The Grand Budapest Hotel

The Grand Budapest Hotel

His world had vanished long before he ever entered it.

Man, Wes Anderson; you surely and clearly don’t give a flying fuck what people think of your films. Or, rather, your filmmaking style, to be more precise. Wes Anderson’s films somehow manage to be all the same, and yet they are all different, but none of them are as clearly enjoyable to just about any possible viewer as The Grand Budapest Hotel. This is the film that finally got Anderson an Oscar nomination for Best Director, and it’s damn easy to see why; for this film, Wes Anderson decided to go all Wes Anderson on himself, Wes-Andersoning his direction to the umpteenth degree, creating a Wes Anderson-ception effect. But still, when the result of such an act is this, to use the most appropriate word possible, delectable, then I’m perfectly willing to give Wes Anderson all the liberties he is requesting.

Befitting the Wes-Anderson-ception moniker I used above, the film’s plot is nested like a Russian doll. We open on a young girl in a cemetery who walks up to a monument of an author, then opens a book by the author with the same title as the film and begins reading. Cue flashback to 1985, where we enter in on the Author who describes how he wrote the book after a visit to the eponymous fictional eastern-European hotel in 1968. Cue flashback to 1968 where we meet the young Author (who narrates), who finds himself invited to dine with the long-time owner of the now-fading hotel, Zero Moustafa, who decides to answer the author’s inquiries as to how he became the owner of the hotel and why he is still there. Cue flashback to 1932, where we finally meet our central players: M. Gustave, played by a delightfully irreverent Ralph Fiennes, the well-regarded concierge of the hotel Grand Budapest, and the young Zero, who has recently become the hotel’s new lobby boy (complete with Lobby Boy cap), and who is swiftly taken under Gustave’s wing. Gustave ends up being framed for the murder of a wealthy aristocratic woman whom he, um, befriended, and who left him a valuable painting in her will, which draws the ire of the woman’s remaining family, particularly her son Dmitri. The rest of the film is a fluff-filled creampuff of an escapade for Gustave and Zero as they try to set about proving Gustave’s innocence, and each layer of the matryoshka doll that is the film’s narrative is resolved in turn. Really, for as big as that plot summary was, though much of it was an admitted tongue-in-cheek reference to the film’s narrative structure, there’s very little of substance that happens in this film. Well, actually, I can be even more broad; there’s very little of substance in this film, period. It is all confectionery, having you as a viewer eat all the frosting off the cake that is the film only to find even more frosting underneath. Now, normally, in the past, when I’ve described a film as all frosting and no cake, it’s been a slightly negative attribute, implying there’s nothing of real worth to the film in question. In all fairness, there’s not a whole lot of worth to The Grand Budapest Hotel either, but it’s just so gosh-darned enjoyable that the lack of substance really doesn’t matter or play a factor into the equation at all. Anderson’s frequent use of miniatures cheerfully add to this effect, implying a childlike whimsy to the proceedings, even as the characters make excellent use of Anderson’s at-times self-contradictory script, using the jarring nature of the slightly-incongruous-of-the-time-and-characters dialogue to great comedic effect more often than not. Especially Ralph Fiennes, who was positively daffy pretty much 100% of the time. And of course, Anderson’s weirdly symmetrical and rectangular compositions, which are even more so as much this time around as they have ever been in a Wes Anderson film.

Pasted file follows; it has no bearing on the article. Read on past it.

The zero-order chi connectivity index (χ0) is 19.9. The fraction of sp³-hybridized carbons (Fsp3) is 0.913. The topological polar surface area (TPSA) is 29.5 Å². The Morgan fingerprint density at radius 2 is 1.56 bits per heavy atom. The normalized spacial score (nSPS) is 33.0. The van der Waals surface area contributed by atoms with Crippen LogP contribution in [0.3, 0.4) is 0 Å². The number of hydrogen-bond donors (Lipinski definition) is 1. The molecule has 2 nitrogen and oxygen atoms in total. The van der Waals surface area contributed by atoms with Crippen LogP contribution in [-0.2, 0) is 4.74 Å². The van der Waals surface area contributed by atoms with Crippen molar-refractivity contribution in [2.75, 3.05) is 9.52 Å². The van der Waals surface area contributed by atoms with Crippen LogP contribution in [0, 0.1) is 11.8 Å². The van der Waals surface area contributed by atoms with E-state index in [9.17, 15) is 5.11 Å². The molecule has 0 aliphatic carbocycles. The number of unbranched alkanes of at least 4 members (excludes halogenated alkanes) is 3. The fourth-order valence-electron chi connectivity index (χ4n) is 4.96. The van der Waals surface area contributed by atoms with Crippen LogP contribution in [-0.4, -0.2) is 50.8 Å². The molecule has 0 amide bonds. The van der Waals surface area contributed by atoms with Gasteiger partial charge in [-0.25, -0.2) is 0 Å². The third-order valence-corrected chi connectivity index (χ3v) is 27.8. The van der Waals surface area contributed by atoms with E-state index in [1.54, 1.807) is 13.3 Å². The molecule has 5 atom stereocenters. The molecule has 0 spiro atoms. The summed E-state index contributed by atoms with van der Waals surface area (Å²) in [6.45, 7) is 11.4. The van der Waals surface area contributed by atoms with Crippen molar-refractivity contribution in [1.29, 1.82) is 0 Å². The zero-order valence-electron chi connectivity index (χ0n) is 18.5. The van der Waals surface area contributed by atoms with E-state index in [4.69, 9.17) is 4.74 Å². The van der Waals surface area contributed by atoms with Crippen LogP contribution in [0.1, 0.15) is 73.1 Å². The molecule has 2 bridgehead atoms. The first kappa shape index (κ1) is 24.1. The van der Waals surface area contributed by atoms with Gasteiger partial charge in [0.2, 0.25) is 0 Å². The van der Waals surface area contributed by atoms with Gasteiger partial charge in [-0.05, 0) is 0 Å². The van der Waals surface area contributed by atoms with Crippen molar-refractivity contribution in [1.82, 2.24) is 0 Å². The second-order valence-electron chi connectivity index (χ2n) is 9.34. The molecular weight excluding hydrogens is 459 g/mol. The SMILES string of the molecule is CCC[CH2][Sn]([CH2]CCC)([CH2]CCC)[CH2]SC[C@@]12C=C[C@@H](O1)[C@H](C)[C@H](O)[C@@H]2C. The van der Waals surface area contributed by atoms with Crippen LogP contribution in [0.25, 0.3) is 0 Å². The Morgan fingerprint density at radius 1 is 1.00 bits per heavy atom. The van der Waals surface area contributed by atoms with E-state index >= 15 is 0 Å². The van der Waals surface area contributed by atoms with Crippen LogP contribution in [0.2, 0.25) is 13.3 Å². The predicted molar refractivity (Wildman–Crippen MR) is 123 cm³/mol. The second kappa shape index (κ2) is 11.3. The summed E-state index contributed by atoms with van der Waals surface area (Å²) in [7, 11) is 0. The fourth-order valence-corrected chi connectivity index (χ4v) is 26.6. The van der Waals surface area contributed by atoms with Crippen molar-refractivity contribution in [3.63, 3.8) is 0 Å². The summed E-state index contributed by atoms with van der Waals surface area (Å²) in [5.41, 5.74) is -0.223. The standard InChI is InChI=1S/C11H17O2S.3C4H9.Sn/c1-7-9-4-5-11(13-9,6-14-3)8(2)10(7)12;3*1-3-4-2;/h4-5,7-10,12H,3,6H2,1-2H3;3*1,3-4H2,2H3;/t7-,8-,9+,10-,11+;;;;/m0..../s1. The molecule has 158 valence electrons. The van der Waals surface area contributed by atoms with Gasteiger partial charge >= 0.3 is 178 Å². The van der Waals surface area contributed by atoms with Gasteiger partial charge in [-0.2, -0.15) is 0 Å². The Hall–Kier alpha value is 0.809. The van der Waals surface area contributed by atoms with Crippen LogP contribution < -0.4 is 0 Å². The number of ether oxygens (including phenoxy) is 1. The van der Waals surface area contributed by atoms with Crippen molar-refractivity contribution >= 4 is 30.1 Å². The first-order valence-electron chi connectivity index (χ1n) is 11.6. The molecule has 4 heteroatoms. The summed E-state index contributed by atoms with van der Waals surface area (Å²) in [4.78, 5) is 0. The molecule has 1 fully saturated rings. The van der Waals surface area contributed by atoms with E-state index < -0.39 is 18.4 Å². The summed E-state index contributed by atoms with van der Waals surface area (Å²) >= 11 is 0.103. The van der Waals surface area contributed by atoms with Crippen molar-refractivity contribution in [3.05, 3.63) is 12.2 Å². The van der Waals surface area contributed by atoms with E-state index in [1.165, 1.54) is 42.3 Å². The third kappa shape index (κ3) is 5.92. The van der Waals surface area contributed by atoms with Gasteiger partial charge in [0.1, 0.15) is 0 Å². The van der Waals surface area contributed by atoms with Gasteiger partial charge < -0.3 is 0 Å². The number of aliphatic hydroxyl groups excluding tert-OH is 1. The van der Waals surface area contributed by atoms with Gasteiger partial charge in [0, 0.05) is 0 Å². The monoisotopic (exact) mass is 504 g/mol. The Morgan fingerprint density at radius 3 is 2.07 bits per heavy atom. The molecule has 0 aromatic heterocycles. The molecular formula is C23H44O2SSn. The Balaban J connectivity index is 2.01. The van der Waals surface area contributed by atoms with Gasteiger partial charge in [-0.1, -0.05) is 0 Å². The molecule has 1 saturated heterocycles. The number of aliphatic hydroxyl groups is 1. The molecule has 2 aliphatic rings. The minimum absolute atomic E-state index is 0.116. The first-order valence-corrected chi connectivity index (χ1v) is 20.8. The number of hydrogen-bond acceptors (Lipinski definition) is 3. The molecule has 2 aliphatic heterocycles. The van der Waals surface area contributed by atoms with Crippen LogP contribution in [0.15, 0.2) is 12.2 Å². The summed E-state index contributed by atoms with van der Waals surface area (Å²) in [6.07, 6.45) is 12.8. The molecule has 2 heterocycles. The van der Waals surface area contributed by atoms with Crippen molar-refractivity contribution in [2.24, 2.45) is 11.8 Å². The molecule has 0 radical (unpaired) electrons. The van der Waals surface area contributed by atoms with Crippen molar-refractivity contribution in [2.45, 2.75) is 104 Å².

I think I wasted everything I had to say about Wes Anderson and his newest fanciful delight of a film already, even though what I said wasn’t really a whole lot. And there you have it; The Grand Budapest Hotel in a nutshell. I did think fairly hard, though, about what rating to give the film, before I decided to be nice and give it the rating I ultimately wanted to give it. Even with that, however, there will of course be people that this film, and really all of Wes Anderson’s films, just aren’t for, and watching the other Anderson films I’ve watched, it can be understandable why these people think this way. But not when watching The Grand Budapest Hotel. This is just such an enjoyable watch that you’d pretty much have to have a heart of solid concrete to not find something to like about it. I should know; I’ve often worried about having a heart of stone myself, but it’s films like this one that serve as a nice refreshing reminder not to take absolutely everything too seriously. Give this a watch; if you like it, great, if not, I guess I can’t blame you. But your cinematic palette must be pretty limited indeed if this doesn’t satisfy your sweet tooth, at the very least.

Arbitrary Rating: 9/10

That’s it for 2014. Thanks for sticking around, and future thanks to anyone who visits in the meantime before the next edition comes out. See y’all next year.

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2 thoughts on “The Grand Budapest Hotel

  1. Aside from Nightcrawler (which I highly recommend), this is my favorite film from last year so far. As you say, this is a cinematic confection, but wonderfully entertaining from start to finish. I also love the comic turn here by Ralph Fiennes if only to demonstrate that he could do such a thing.

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